That was my first thought.E-books do have a bit of a reputation of being connected to scams and dodgy schemes, but they are more popular now than ever before. Theres a much greater potential audience for them than ever before and as long as your e book is good quality it will be a benefit to you. Promoting freebies such as this on social media is free and easy and the more unusual and eye-catching your book is, the more attention it will get for you.
Bah-zing!I think they've become played out. I would venture to say that most people are aware that they are simply bait to get you on a site's mailing list, after which they can anticipate a flood of daily emails nagging them to sign up for something or buy something. I absolutely dread when I get put on someone's "email drip" campaign, because it's several weeks of non stop constant automated emails pretending to be all warm and personal with me, drip feeding me silly superficial tips along with pushy sales pitch language. Not only is it a constant nuisance and distraction when I am trying to get work done, getting a bunch of email notifications like that, but it's also blowing up my phone while I am out and about at the store or driving. Worse yet, many of these make it impossible to unsubscribe from them, either with a fake unsubscribe link at the bottom which ultimately never works, or they just don't offer one at all. So I end up having to write another filter rule in Gmail to auto delete anything coming from them as a last resort, and report them as spam to Google.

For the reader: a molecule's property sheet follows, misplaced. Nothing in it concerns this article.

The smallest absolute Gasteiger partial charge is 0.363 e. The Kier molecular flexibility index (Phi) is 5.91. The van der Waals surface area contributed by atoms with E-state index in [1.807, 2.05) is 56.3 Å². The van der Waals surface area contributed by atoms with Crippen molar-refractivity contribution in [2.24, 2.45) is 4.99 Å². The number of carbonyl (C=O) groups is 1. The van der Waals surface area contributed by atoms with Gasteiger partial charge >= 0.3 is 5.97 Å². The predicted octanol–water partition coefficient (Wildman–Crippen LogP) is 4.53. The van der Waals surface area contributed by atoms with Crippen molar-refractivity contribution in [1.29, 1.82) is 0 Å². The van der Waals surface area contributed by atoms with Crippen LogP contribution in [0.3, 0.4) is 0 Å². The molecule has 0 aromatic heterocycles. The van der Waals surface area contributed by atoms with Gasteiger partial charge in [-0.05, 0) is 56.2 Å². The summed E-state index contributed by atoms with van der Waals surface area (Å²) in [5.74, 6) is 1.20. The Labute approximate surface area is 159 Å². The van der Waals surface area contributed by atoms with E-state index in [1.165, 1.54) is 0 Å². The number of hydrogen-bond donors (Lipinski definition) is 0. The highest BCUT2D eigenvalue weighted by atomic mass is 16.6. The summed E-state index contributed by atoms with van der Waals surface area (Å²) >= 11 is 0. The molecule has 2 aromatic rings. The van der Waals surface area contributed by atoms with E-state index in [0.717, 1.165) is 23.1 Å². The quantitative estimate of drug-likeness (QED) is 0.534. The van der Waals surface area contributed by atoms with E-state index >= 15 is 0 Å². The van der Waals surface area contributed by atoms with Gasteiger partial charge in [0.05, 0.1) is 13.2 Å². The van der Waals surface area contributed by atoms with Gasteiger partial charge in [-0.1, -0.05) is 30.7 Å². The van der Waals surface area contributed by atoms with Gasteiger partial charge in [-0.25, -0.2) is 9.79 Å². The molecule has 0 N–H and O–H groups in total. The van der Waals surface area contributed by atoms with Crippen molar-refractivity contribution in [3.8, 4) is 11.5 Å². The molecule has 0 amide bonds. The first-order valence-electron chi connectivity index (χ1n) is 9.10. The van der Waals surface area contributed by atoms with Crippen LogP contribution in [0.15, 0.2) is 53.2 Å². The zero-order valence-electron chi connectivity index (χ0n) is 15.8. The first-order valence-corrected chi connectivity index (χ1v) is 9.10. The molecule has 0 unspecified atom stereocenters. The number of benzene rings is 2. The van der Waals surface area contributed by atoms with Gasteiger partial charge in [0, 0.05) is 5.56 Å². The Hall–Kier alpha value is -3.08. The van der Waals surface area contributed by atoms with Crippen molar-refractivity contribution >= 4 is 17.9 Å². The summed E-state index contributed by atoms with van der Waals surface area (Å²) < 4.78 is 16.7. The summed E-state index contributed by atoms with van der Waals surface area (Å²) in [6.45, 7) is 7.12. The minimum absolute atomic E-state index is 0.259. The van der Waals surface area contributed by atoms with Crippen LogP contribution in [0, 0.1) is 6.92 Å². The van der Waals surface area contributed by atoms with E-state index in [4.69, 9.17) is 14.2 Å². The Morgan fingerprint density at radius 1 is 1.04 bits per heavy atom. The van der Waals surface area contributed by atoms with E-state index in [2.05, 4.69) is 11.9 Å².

I don't really see the point of taking information which would otherwise be a great series of posts on your site which can demonstrate your expertise to a much wider audience more readily, and hiding it in an impractical eBook, and forcing people to sign up to get it. Plus, Adobe Acrobat is annoying as well. Every time you launch it or do anything with it, it keeps placing itself in your task bar permanently and adding itself to your autostart, then nagging you about updates.